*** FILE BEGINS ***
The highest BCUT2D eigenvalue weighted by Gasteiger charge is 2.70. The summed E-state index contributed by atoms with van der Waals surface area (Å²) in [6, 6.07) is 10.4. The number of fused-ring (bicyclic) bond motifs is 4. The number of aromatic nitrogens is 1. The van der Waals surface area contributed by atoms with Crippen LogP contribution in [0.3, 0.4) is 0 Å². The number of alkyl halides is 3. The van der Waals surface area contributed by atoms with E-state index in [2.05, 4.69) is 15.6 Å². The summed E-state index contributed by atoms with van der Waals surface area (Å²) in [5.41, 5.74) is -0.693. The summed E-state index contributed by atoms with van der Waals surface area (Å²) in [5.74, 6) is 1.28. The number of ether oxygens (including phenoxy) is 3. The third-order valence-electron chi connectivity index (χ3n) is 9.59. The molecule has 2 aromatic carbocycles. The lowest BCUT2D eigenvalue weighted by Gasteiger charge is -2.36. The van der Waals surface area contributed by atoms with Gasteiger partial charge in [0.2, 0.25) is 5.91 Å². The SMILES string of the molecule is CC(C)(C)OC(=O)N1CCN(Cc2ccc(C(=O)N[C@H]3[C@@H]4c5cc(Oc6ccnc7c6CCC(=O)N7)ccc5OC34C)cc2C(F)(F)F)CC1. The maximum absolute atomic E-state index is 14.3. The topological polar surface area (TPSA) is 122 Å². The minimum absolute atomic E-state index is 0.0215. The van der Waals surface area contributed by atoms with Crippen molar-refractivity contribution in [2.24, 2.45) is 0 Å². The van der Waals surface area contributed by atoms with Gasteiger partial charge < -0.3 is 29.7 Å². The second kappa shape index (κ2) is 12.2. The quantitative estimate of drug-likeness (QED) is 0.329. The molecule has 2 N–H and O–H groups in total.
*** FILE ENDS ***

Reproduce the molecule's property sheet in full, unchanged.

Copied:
The highest BCUT2D eigenvalue weighted by Gasteiger charge is 2.70. The summed E-state index contributed by atoms with van der Waals surface area (Å²) in [6, 6.07) is 10.4. The number of fused-ring (bicyclic) bond motifs is 4. The number of aromatic nitrogens is 1. The van der Waals surface area contributed by atoms with Crippen LogP contribution in [0.3, 0.4) is 0 Å². The number of alkyl halides is 3. The van der Waals surface area contributed by atoms with E-state index in [2.05, 4.69) is 15.6 Å². The summed E-state index contributed by atoms with van der Waals surface area (Å²) in [5.41, 5.74) is -0.693. The summed E-state index contributed by atoms with van der Waals surface area (Å²) in [5.74, 6) is 1.28. The number of ether oxygens (including phenoxy) is 3. The third-order valence-electron chi connectivity index (χ3n) is 9.59. The molecule has 2 aromatic carbocycles. The lowest BCUT2D eigenvalue weighted by Gasteiger charge is -2.36. The van der Waals surface area contributed by atoms with Gasteiger partial charge in [0.2, 0.25) is 5.91 Å². The SMILES string of the molecule is CC(C)(C)OC(=O)N1CCN(Cc2ccc(C(=O)N[C@H]3[C@@H]4c5cc(Oc6ccnc7c6CCC(=O)N7)ccc5OC34C)cc2C(F)(F)F)CC1. The maximum absolute atomic E-state index is 14.3. The topological polar surface area (TPSA) is 122 Å². The minimum absolute atomic E-state index is 0.0215. The van der Waals surface area contributed by atoms with Crippen molar-refractivity contribution in [2.24, 2.45) is 0 Å². The van der Waals surface area contributed by atoms with Gasteiger partial charge < -0.3 is 29.7 Å². The second kappa shape index (κ2) is 12.2. The quantitative estimate of drug-likeness (QED) is 0.329. The molecule has 2 N–H and O–H groups in total.